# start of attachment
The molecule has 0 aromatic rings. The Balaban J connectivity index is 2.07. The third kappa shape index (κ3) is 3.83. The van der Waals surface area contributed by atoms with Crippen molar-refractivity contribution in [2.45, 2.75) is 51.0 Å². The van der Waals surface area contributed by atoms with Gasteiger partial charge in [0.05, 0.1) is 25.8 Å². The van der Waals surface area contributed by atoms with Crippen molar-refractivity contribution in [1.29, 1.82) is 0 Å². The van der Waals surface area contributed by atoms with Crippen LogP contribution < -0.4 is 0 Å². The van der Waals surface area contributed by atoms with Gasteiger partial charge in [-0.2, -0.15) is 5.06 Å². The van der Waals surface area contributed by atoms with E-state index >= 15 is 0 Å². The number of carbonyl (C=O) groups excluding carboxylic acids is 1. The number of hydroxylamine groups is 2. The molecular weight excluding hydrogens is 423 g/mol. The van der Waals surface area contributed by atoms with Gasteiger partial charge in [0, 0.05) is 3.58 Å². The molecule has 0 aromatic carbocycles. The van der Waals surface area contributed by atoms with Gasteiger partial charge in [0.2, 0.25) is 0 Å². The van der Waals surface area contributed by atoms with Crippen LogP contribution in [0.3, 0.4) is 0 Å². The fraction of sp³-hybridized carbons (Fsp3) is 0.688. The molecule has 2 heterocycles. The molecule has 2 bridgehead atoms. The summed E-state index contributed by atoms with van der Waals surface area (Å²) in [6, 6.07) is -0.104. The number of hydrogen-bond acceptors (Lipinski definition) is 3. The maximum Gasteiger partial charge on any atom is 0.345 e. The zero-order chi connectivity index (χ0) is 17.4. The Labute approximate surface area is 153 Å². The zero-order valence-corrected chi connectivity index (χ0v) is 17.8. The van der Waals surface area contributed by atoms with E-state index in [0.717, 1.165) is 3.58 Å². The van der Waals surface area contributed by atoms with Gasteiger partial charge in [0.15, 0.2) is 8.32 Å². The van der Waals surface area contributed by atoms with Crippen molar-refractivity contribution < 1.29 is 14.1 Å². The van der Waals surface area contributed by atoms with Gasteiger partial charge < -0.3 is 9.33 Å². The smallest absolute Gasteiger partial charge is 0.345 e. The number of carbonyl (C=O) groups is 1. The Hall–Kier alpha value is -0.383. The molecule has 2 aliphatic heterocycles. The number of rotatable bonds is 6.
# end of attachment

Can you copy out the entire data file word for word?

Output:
The molecule has 0 aromatic rings. The Balaban J connectivity index is 2.07. The third kappa shape index (κ3) is 3.83. The van der Waals surface area contributed by atoms with Crippen molar-refractivity contribution in [2.45, 2.75) is 51.0 Å². The van der Waals surface area contributed by atoms with Gasteiger partial charge in [0.05, 0.1) is 25.8 Å². The van der Waals surface area contributed by atoms with Crippen molar-refractivity contribution in [1.29, 1.82) is 0 Å². The van der Waals surface area contributed by atoms with Crippen LogP contribution < -0.4 is 0 Å². The van der Waals surface area contributed by atoms with Gasteiger partial charge in [-0.2, -0.15) is 5.06 Å². The van der Waals surface area contributed by atoms with E-state index >= 15 is 0 Å². The number of carbonyl (C=O) groups excluding carboxylic acids is 1. The number of hydroxylamine groups is 2. The molecular weight excluding hydrogens is 423 g/mol. The van der Waals surface area contributed by atoms with Gasteiger partial charge in [0, 0.05) is 3.58 Å². The molecule has 0 aromatic carbocycles. The van der Waals surface area contributed by atoms with Gasteiger partial charge in [0.2, 0.25) is 0 Å². The van der Waals surface area contributed by atoms with Crippen LogP contribution in [0.3, 0.4) is 0 Å². The fraction of sp³-hybridized carbons (Fsp3) is 0.688. The molecule has 2 heterocycles. The molecule has 2 bridgehead atoms. The summed E-state index contributed by atoms with van der Waals surface area (Å²) in [6, 6.07) is -0.104. The number of hydrogen-bond acceptors (Lipinski definition) is 3. The maximum Gasteiger partial charge on any atom is 0.345 e. The zero-order chi connectivity index (χ0) is 17.4. The Labute approximate surface area is 153 Å². The zero-order valence-corrected chi connectivity index (χ0v) is 17.8. The van der Waals surface area contributed by atoms with E-state index in [0.717, 1.165) is 3.58 Å². The van der Waals surface area contributed by atoms with Gasteiger partial charge in [0.15, 0.2) is 8.32 Å². The van der Waals surface area contributed by atoms with Crippen molar-refractivity contribution < 1.29 is 14.1 Å². The van der Waals surface area contributed by atoms with Gasteiger partial charge < -0.3 is 9.33 Å². The smallest absolute Gasteiger partial charge is 0.345 e. The number of carbonyl (C=O) groups is 1. The Hall–Kier alpha value is -0.383. The molecule has 2 aliphatic heterocycles. The number of rotatable bonds is 6.